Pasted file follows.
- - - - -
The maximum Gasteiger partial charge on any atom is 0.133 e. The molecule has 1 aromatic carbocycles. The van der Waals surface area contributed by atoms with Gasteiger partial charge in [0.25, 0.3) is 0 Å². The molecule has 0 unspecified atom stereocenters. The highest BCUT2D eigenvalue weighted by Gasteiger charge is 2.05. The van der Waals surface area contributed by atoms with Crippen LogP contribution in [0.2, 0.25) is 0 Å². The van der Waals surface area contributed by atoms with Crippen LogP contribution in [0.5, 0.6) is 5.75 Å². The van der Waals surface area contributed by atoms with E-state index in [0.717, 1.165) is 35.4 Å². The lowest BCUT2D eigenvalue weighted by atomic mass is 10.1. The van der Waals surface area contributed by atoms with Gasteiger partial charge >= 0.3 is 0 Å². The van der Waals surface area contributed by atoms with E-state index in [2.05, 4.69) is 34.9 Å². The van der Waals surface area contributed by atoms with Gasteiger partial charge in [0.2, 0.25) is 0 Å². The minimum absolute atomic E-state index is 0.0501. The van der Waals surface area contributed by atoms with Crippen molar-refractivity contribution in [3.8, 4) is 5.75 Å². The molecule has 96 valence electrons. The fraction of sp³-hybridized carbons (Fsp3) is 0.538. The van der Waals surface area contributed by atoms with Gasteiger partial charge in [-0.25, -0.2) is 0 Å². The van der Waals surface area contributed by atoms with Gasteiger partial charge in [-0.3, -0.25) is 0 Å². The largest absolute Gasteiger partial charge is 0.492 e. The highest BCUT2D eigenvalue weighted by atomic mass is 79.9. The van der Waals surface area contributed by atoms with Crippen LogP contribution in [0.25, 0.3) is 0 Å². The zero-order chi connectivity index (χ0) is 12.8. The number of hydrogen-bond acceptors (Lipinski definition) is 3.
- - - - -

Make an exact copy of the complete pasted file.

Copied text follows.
The maximum Gasteiger partial charge on any atom is 0.133 e. The molecule has 1 aromatic carbocycles. The van der Waals surface area contributed by atoms with Gasteiger partial charge in [0.25, 0.3) is 0 Å². The molecule has 0 unspecified atom stereocenters. The highest BCUT2D eigenvalue weighted by Gasteiger charge is 2.05. The van der Waals surface area contributed by atoms with Crippen LogP contribution in [0.2, 0.25) is 0 Å². The van der Waals surface area contributed by atoms with Crippen LogP contribution in [0.5, 0.6) is 5.75 Å². The van der Waals surface area contributed by atoms with E-state index in [0.717, 1.165) is 35.4 Å². The lowest BCUT2D eigenvalue weighted by atomic mass is 10.1. The van der Waals surface area contributed by atoms with Gasteiger partial charge >= 0.3 is 0 Å². The van der Waals surface area contributed by atoms with E-state index in [2.05, 4.69) is 34.9 Å². The van der Waals surface area contributed by atoms with Gasteiger partial charge in [0.2, 0.25) is 0 Å². The minimum absolute atomic E-state index is 0.0501. The van der Waals surface area contributed by atoms with Crippen molar-refractivity contribution in [3.8, 4) is 5.75 Å². The molecule has 96 valence electrons. The fraction of sp³-hybridized carbons (Fsp3) is 0.538. The van der Waals surface area contributed by atoms with Gasteiger partial charge in [-0.25, -0.2) is 0 Å². The van der Waals surface area contributed by atoms with Gasteiger partial charge in [-0.3, -0.25) is 0 Å². The largest absolute Gasteiger partial charge is 0.492 e. The highest BCUT2D eigenvalue weighted by atomic mass is 79.9. The van der Waals surface area contributed by atoms with Crippen LogP contribution in [0.25, 0.3) is 0 Å². The zero-order chi connectivity index (χ0) is 12.8. The number of hydrogen-bond acceptors (Lipinski definition) is 3.